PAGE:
In the context of enhancing pandemic preparedness and response capacities of police in the Indo-Pacific more generally, the AFP has begun including health security as a core component of their Regional Executive Leadership Program held for senior and emerging police leaders from the Indo-Pacific region.
But this alone is unlikely to build the capacity needed for police to support pandemic preparedness and respond across the breadth of PPS from their top commanders down to their new recruits. In terms of developing local strategies, police forces leverage local customs to ensure communication and enforcement is done in ways that are culturally appropriate and effective. For instance, utilising the chiefly and village systems, which may already have cultural protocols in place to manage crises, and can assist police and health experts in their jobs. Some countries already have community policing in place which could also be incorporated into a health crisis response.
COVID-19 and the lessons that have been learnt by PPS through their engagement in its response provides a unique opportunity to systematically explore and develop the role of police as partners in public health across the Pacific. Together with their external partners, the PICP – through their Pacific Police Training Advisory Group – could commission a training needs analysis that unpacks the scope of opportunities for police to support public health and by association improve public safety. This would also require the development of police-relevant metrics to quantify the value to both policing and public health.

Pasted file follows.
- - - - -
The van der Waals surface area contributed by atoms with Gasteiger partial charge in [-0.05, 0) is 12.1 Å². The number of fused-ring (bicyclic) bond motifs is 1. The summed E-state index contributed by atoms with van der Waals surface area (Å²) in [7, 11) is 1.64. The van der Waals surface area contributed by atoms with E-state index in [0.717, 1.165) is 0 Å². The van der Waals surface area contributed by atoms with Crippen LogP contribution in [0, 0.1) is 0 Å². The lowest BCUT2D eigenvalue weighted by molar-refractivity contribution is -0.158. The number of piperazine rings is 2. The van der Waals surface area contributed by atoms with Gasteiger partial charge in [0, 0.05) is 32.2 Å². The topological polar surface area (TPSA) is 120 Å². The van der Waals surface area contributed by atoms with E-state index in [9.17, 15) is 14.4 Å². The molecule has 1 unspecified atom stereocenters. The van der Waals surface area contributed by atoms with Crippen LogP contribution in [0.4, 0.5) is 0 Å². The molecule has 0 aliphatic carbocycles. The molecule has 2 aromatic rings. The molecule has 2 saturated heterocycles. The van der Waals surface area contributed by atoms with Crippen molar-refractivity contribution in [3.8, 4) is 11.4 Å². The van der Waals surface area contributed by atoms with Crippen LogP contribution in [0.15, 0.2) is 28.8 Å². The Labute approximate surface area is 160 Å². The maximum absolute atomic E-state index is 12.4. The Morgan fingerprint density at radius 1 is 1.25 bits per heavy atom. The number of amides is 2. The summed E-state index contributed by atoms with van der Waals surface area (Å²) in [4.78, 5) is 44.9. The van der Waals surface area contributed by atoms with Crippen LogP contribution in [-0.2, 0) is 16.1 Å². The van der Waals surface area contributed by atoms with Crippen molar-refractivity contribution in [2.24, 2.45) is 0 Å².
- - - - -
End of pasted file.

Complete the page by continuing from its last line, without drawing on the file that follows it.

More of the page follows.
While the various Ministries of Health around the Pacific remain central to developing and implementing public health interventions, supporting the role of police as potential partners in public health would give a much needed boost to public health endeavours. It would also provide a tangible example of how the Pacific Island Forum’s ‘expanded security agenda’ could practically encourage collaboration across human and traditional security issues, and put the words of the Boe Declaration on Regional Security into action for the benefit of all.